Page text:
Expressing Gender

One of the things I looooove about drawing is that…


When I first started to draw, a basic figure looked pretty much like this:

obviously not not a non-basic drawing but I thought the clothes the character’s wearing shows gender neutrality the bestest.

I asked someone for some feedback and they said something a long the lines of, “He’s bald and he’s got weird legs,”
The thing that struck me as strange was the fact that the person offered a gender pronoun to the subject of the drawing. I never really thought of the figure as a he or she or really even as an it. The figure (really hard to not use ‘it’, without seeming like a detached robot now) in my mind the character only existed as a figure and not even as a gender. In a way it was sort of selfish of me to create such a being without much life, let alone a thing as simple gender.

After a while of drawing simply, I asked an art teacher at my school his opinions.

What he told me (paraphrasing here, I can’t remember exactly):
-Hand-drawn lines are more ‘sincere’ and homemade (I was making a lot of comics then)
-More detail
-Other stuff I can’t remember

More detail, to me, translated into drawing hair and clothes= gender. This came pretty easily to me because instead of imagining creating a simple being I was making a female or male that dressed and looked specific to their ‘character’. As I drew with more ‘detail’ I showed some friends the new sketches ’cause friends are obviously only there to be your slaves/personal critics (I know how to live my life). A lot of them liked them and some even thought I improved but there was one that stood out from the rest.

He was the only person that told me he that he actually liked the gender-less figures. Something about giving the viewing audience more liberties in imagining the ‘character’. Or maybe something about how in some situations the gender isn’t really relevant and therefore doesn’t need to be expressed. Something like that (it’s not like I don’t respect the feedback I get, it’s just I forget stuff. COME ON GUYS I’M A HUMAN TOO).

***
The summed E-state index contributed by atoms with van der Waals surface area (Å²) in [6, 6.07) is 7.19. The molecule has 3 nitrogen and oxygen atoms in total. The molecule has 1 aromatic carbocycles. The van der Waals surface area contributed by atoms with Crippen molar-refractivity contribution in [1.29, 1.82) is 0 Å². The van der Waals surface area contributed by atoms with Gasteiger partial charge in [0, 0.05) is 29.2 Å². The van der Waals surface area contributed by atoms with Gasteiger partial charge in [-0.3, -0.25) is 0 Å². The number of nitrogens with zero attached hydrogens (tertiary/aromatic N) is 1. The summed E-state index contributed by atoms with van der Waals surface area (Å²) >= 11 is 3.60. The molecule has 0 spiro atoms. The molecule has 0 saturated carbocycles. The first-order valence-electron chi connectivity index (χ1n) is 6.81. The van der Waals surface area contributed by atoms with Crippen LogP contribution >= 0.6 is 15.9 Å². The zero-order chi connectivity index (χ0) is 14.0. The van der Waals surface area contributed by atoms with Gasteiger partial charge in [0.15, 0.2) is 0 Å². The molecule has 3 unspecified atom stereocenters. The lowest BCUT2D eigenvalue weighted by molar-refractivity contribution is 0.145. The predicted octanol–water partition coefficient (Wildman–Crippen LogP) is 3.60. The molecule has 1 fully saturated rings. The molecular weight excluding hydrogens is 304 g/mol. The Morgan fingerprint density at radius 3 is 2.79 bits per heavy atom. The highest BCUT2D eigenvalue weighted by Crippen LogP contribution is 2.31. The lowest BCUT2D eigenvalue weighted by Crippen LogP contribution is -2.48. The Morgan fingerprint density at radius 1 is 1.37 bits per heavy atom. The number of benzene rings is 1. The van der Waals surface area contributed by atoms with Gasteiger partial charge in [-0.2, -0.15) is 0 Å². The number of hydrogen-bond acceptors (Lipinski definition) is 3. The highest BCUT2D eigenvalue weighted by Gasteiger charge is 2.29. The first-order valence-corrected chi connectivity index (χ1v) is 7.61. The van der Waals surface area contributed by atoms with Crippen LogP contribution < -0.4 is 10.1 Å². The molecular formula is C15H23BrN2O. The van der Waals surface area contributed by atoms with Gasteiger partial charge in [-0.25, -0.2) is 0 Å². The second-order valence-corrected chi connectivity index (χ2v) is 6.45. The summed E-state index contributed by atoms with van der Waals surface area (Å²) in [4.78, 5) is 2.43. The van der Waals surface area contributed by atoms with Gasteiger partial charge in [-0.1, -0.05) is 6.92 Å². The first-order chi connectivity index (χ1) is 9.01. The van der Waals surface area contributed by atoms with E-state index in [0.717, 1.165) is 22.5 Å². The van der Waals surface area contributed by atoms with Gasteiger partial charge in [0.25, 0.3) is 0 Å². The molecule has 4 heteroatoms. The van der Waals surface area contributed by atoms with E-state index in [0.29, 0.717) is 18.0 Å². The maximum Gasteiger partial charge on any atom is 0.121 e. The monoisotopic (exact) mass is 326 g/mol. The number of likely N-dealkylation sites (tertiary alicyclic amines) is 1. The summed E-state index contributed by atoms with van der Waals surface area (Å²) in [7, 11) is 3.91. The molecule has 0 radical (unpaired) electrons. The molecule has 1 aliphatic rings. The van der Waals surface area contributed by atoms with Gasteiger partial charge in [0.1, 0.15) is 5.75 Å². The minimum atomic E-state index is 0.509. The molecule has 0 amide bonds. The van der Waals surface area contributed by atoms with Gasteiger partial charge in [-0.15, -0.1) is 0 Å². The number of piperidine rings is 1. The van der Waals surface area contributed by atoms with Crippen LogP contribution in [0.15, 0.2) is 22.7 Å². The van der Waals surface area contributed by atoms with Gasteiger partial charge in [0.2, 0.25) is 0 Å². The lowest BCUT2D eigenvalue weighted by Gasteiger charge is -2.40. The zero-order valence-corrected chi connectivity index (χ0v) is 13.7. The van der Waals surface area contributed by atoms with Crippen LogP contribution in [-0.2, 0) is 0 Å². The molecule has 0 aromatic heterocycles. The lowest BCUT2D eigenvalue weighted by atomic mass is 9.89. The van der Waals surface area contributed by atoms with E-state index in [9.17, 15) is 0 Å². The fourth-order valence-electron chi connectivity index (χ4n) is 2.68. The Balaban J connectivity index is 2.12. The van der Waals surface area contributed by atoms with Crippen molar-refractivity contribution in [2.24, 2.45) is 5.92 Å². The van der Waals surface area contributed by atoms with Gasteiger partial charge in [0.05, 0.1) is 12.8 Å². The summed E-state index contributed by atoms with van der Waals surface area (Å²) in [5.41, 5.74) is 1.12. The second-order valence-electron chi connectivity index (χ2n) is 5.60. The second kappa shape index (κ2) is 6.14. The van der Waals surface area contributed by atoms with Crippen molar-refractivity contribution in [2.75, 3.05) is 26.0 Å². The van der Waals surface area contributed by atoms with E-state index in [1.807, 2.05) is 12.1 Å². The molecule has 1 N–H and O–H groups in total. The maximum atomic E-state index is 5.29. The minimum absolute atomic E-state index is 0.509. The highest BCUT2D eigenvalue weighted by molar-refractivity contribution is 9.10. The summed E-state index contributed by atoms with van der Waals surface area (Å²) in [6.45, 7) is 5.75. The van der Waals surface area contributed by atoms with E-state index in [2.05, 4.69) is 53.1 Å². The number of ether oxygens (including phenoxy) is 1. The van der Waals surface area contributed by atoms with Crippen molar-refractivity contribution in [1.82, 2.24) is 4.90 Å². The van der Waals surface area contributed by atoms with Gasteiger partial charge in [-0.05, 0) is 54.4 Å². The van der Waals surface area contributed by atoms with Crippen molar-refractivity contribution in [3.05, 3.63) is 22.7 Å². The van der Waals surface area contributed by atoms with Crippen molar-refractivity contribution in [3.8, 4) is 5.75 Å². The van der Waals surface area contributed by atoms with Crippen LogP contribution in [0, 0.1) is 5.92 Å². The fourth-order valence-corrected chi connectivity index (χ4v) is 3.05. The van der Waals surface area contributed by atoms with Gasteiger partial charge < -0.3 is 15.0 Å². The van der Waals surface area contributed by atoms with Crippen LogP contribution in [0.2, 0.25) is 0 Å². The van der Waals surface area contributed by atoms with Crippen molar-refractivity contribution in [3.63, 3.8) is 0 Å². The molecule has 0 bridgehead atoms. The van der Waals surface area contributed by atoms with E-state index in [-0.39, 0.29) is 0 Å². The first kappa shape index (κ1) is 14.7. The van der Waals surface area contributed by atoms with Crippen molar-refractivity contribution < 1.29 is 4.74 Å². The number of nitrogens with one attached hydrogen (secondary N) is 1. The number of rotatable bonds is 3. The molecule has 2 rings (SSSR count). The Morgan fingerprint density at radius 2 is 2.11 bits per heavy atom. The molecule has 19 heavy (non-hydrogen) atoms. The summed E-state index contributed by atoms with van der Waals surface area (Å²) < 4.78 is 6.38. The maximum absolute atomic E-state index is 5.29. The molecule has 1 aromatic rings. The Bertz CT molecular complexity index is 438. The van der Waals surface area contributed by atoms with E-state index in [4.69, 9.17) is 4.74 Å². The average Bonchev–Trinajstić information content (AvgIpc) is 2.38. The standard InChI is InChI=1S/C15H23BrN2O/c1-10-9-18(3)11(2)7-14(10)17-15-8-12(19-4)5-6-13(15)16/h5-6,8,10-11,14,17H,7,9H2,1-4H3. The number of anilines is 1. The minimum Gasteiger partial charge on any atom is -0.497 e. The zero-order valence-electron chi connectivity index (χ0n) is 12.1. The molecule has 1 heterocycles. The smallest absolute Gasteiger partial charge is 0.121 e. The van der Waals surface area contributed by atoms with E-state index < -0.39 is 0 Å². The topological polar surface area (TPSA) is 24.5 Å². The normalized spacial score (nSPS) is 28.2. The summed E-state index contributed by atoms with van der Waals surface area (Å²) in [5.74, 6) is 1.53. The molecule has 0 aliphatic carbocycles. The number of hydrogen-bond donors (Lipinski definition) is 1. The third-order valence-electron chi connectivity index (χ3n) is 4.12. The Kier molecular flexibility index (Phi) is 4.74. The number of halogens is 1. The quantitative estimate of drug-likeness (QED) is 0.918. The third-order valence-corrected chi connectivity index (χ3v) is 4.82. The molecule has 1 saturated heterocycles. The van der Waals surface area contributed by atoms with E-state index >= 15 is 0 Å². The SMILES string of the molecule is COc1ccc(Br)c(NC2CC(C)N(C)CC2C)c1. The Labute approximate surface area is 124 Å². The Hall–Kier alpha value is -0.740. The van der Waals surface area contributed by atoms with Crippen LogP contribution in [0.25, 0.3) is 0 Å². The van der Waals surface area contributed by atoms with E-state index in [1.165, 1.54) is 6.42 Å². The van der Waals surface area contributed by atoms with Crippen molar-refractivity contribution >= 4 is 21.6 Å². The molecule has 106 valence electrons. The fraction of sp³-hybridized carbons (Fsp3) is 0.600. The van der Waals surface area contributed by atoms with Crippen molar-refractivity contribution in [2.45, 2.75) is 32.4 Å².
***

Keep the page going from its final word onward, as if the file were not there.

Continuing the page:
If you think about it almost all situations don’t really need for the expression of gender. Unless you need to address the gender for a gender specific joke or a hetero or homosexual (platonic or romantic) relationship  between two characters that might be affected by their gender.

The characteristics of a female character is apparel and (let’s just face it) breasts (see that wasn’t too bad? Right? …ohgod).

There really aren’t any characteristics for a male character aside from the fact that they have shorter hair than a female. Though in modern times we’ve got women with short hair and bald men and men with long hair but in a general sense when a character has no features by default an audience imagines the subject as a male. Fundamentally: Why do we need to associate people with a specific gender? Is it part of our primitive nature to assess a situation as quickly as we can to survive and effectively judge a person and knowing if they might be harmful or not? Does that really have to do with survival?

Oh, wait. I guess it does.

(BACK ON TRACK) General characteristics are the same as stereotypes so as an artist that is against stereotypes, when they can be avoided, I’m going to start trying my best about overcoming stereotypes. As an art form, gender expression creates a very major part of beauty and art but maybe one day when I learn enough, I can make something beautiful without having to show a gender.

A drawing I’m working on, hopefully a step closer to being a better artist. Also the shadow+sunlight patch isn’t me trying to be artistic, my camera just wasn’t taking good pictures unless I was in semi-direct sunlight.. :(

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